You don’t have to be an outdoor enthusiast to understand the appeal of Jackson Hole. There, at Snow King Resort, the national parks are at your doorstep. Grand Teton National Park, just a 20-minute drive north, and Yellowstone National Park, one of America’s most prized outdoor treasures, provide plenty of opportunities for hiking, biking, climbing, horseback riding, fishing, watching wildlife, and exploring the backcountry.
On the West Coast, the wellness benefits of nature abound at Lake Arrowhead, where Lake Arrowhead Resort and Spa provides the perfect home base for getting outdoors and discovering all the area has to offer. Surrounded by Ponderosa Pines, the resort in the San Bernardino National Forest is at an elevation of 5,174 feet. Various hiking trails and fresh-water rivers are ripe for exploring. You can also visit Wildhaven Ranch, a not-for-profit wildlife sanctuary operated by the San Bernardino Mountains Wildlife Society. It’ll bring you up close and personal with the indigenous wildlife of the area. Also nearby is SkyPark, an outdoor adventure park with year-round mountain biking, hiking, fly fishing, and open-air activities.
In upstate New York, visit the great outdoors that inspired Robert Louis Stevenson, Samuel Clemens (also known by his pen name Mark Twain), and Theodore Roosevelt with a stay at Saranac Waterfront Lodge, which is situated on Lake Flower’s Pontiac Bay. With its own marina, the lodge provides easy access to 24 miles of navigable waterways. Boating, kayaking, canoeing, and standup paddle-boarding are just some of the options for getting out on the water. And when you’re ready to hit the shore, the High Peaks of the stunning Adirondacks offers numerous trails to hike and peaks to summit.
For beach lovers, the Outer Banks in North Carolina provides plenty of natural wonders, thanks to pristine sandy beaches, wild dunes, and a beautiful coastline with various barrier islands to explore. At Sanderling Resort, you’ll take your cues from nature. There, the beach beckons and with it comes plenty of opportunities to exercise, soak up your daily dose of vitamin D, and enjoy the calming effects of sand, surf, and sun. For a Florida take on beach culture, head to Bellwether Beach Resort, opening this summer in St. Pete Beach. This new resort sits on the shores of the Gulf of Mexico, giving you up-close-and-personal access to the revitalizing benefits of salt water and a chance to catch a glimpse of oceanic wildlife native to the area, including bottlenose dolphin and sea turtles.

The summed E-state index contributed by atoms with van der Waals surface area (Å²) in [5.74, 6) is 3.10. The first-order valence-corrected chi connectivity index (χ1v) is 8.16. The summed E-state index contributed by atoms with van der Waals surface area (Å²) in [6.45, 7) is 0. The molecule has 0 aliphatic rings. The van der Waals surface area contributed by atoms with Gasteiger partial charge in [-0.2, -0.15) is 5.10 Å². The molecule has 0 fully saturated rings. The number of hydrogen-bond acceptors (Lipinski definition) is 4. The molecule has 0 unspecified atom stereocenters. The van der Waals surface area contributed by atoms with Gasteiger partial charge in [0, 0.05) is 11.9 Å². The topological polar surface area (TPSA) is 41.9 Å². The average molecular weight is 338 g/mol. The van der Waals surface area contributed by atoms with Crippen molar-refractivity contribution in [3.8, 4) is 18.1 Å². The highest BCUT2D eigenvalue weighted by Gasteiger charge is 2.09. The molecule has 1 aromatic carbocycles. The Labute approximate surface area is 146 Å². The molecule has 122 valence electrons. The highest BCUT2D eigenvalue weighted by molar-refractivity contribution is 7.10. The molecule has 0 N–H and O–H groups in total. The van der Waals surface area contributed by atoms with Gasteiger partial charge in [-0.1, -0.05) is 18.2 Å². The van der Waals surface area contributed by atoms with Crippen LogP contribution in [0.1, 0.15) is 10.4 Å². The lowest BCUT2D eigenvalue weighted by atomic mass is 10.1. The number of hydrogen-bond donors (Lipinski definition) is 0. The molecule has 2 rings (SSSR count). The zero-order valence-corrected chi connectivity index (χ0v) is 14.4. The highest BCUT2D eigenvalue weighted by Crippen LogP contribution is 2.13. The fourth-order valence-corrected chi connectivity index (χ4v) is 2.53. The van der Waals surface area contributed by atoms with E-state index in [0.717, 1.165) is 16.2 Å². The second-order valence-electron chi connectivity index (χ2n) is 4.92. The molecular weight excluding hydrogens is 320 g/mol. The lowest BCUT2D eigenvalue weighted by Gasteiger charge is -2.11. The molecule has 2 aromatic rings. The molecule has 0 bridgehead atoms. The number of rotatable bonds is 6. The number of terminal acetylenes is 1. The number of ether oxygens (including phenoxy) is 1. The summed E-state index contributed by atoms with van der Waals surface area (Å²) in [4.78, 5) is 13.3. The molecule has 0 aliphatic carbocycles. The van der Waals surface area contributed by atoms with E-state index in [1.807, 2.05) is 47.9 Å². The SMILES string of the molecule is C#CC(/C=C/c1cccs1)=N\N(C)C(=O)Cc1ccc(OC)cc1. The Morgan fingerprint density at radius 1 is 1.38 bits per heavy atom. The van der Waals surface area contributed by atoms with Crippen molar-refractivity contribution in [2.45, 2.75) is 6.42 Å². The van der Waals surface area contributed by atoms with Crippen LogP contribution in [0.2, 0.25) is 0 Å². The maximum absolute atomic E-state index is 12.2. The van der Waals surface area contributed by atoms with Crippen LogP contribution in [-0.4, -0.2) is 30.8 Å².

“Connecting with nature is so important for our well-being and mental health,” says Tringale. “When we get outside, we are surrounded by abundance—trees, grass, water, plants, and animals. It’s a great way to remind ourselves that we are surrounded by so many miracles and so much natural beauty every day. It’s a great way to raise our vibe and celebrate what we do have access to.” Berg also finds inspiration and joy in nature. “When I’m outdoors, I enjoy hiking, taking nature walks, swimming, doing yoga, and horseback riding,” she says. “It makes me happy to push my physical limits and being surrounded by nature is humbling—and incredibly relaxing. We need to protect our natural environment not only so that we can enjoy it for future generations but also because it makes us feel good right now.”